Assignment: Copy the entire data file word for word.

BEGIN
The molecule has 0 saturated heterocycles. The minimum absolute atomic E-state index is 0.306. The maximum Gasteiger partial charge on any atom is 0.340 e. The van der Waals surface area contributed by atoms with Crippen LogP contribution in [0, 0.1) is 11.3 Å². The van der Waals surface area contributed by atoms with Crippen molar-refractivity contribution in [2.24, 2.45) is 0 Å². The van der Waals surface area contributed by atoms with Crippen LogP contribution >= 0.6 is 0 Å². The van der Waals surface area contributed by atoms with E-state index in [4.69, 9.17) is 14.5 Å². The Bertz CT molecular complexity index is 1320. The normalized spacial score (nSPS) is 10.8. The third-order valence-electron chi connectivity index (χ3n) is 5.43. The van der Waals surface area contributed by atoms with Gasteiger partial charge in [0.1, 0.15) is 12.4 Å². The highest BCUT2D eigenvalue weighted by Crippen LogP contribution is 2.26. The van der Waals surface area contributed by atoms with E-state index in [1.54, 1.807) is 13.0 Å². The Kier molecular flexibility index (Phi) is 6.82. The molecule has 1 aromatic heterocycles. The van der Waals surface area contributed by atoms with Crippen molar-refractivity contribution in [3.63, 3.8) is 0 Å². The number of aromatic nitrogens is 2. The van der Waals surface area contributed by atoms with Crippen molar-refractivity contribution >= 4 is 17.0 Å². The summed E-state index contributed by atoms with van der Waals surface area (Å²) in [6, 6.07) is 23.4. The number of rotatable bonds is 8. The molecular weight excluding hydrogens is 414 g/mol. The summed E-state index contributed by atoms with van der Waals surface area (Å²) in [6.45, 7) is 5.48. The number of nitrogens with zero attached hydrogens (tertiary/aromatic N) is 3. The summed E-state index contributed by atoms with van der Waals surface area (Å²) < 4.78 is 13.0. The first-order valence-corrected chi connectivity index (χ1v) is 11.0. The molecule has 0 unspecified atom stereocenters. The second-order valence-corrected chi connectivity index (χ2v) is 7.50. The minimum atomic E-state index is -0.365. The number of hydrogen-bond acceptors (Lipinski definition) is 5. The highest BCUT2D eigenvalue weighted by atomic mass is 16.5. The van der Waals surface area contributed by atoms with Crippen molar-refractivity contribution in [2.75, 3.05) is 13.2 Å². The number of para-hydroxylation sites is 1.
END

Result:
The molecule has 0 saturated heterocycles. The minimum absolute atomic E-state index is 0.306. The maximum Gasteiger partial charge on any atom is 0.340 e. The van der Waals surface area contributed by atoms with Crippen LogP contribution in [0, 0.1) is 11.3 Å². The van der Waals surface area contributed by atoms with Crippen molar-refractivity contribution in [2.24, 2.45) is 0 Å². The van der Waals surface area contributed by atoms with Crippen LogP contribution >= 0.6 is 0 Å². The van der Waals surface area contributed by atoms with E-state index in [4.69, 9.17) is 14.5 Å². The Bertz CT molecular complexity index is 1320. The normalized spacial score (nSPS) is 10.8. The third-order valence-electron chi connectivity index (χ3n) is 5.43. The van der Waals surface area contributed by atoms with Gasteiger partial charge in [0.1, 0.15) is 12.4 Å². The highest BCUT2D eigenvalue weighted by Crippen LogP contribution is 2.26. The van der Waals surface area contributed by atoms with E-state index in [1.54, 1.807) is 13.0 Å². The Kier molecular flexibility index (Phi) is 6.82. The molecule has 1 aromatic heterocycles. The van der Waals surface area contributed by atoms with Crippen molar-refractivity contribution in [3.63, 3.8) is 0 Å². The number of aromatic nitrogens is 2. The van der Waals surface area contributed by atoms with Crippen molar-refractivity contribution >= 4 is 17.0 Å². The summed E-state index contributed by atoms with van der Waals surface area (Å²) in [6, 6.07) is 23.4. The number of rotatable bonds is 8. The molecular weight excluding hydrogens is 414 g/mol. The summed E-state index contributed by atoms with van der Waals surface area (Å²) in [6.45, 7) is 5.48. The number of nitrogens with zero attached hydrogens (tertiary/aromatic N) is 3. The summed E-state index contributed by atoms with van der Waals surface area (Å²) < 4.78 is 13.0. The first-order valence-corrected chi connectivity index (χ1v) is 11.0. The molecule has 0 unspecified atom stereocenters. The second-order valence-corrected chi connectivity index (χ2v) is 7.50. The minimum atomic E-state index is -0.365. The number of hydrogen-bond acceptors (Lipinski definition) is 5. The highest BCUT2D eigenvalue weighted by atomic mass is 16.5. The van der Waals surface area contributed by atoms with Crippen molar-refractivity contribution in [2.75, 3.05) is 13.2 Å². The number of para-hydroxylation sites is 1.